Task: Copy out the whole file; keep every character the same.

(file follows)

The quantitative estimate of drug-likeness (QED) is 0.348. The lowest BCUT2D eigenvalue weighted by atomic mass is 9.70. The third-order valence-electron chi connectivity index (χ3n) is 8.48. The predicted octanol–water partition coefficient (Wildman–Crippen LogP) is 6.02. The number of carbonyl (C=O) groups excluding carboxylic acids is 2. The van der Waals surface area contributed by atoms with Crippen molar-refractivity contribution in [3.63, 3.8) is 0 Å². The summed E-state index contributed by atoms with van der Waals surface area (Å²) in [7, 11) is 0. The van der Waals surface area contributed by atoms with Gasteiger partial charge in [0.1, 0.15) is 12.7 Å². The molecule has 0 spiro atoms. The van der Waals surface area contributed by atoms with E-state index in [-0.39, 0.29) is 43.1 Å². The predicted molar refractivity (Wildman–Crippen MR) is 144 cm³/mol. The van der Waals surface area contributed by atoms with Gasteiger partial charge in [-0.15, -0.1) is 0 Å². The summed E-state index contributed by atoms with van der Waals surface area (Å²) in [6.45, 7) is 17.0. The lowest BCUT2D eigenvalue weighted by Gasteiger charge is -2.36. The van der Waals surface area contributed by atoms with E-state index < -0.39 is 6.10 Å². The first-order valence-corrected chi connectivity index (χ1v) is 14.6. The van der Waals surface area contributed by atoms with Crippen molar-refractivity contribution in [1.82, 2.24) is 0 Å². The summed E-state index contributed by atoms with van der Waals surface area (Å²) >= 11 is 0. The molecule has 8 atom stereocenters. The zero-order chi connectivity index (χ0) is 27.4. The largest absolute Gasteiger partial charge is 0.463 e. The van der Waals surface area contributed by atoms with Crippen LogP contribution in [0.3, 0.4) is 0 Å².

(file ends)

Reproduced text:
The quantitative estimate of drug-likeness (QED) is 0.348. The lowest BCUT2D eigenvalue weighted by atomic mass is 9.70. The third-order valence-electron chi connectivity index (χ3n) is 8.48. The predicted octanol–water partition coefficient (Wildman–Crippen LogP) is 6.02. The number of carbonyl (C=O) groups excluding carboxylic acids is 2. The van der Waals surface area contributed by atoms with Crippen molar-refractivity contribution in [3.63, 3.8) is 0 Å². The summed E-state index contributed by atoms with van der Waals surface area (Å²) in [7, 11) is 0. The van der Waals surface area contributed by atoms with Gasteiger partial charge in [0.1, 0.15) is 12.7 Å². The molecule has 0 spiro atoms. The van der Waals surface area contributed by atoms with E-state index in [-0.39, 0.29) is 43.1 Å². The predicted molar refractivity (Wildman–Crippen MR) is 144 cm³/mol. The van der Waals surface area contributed by atoms with Gasteiger partial charge in [-0.15, -0.1) is 0 Å². The summed E-state index contributed by atoms with van der Waals surface area (Å²) in [6.45, 7) is 17.0. The lowest BCUT2D eigenvalue weighted by Gasteiger charge is -2.36. The van der Waals surface area contributed by atoms with E-state index < -0.39 is 6.10 Å². The first-order valence-corrected chi connectivity index (χ1v) is 14.6. The van der Waals surface area contributed by atoms with Crippen molar-refractivity contribution in [1.82, 2.24) is 0 Å². The summed E-state index contributed by atoms with van der Waals surface area (Å²) >= 11 is 0. The molecule has 8 atom stereocenters. The zero-order chi connectivity index (χ0) is 27.4. The largest absolute Gasteiger partial charge is 0.463 e. The van der Waals surface area contributed by atoms with Crippen LogP contribution in [0.3, 0.4) is 0 Å².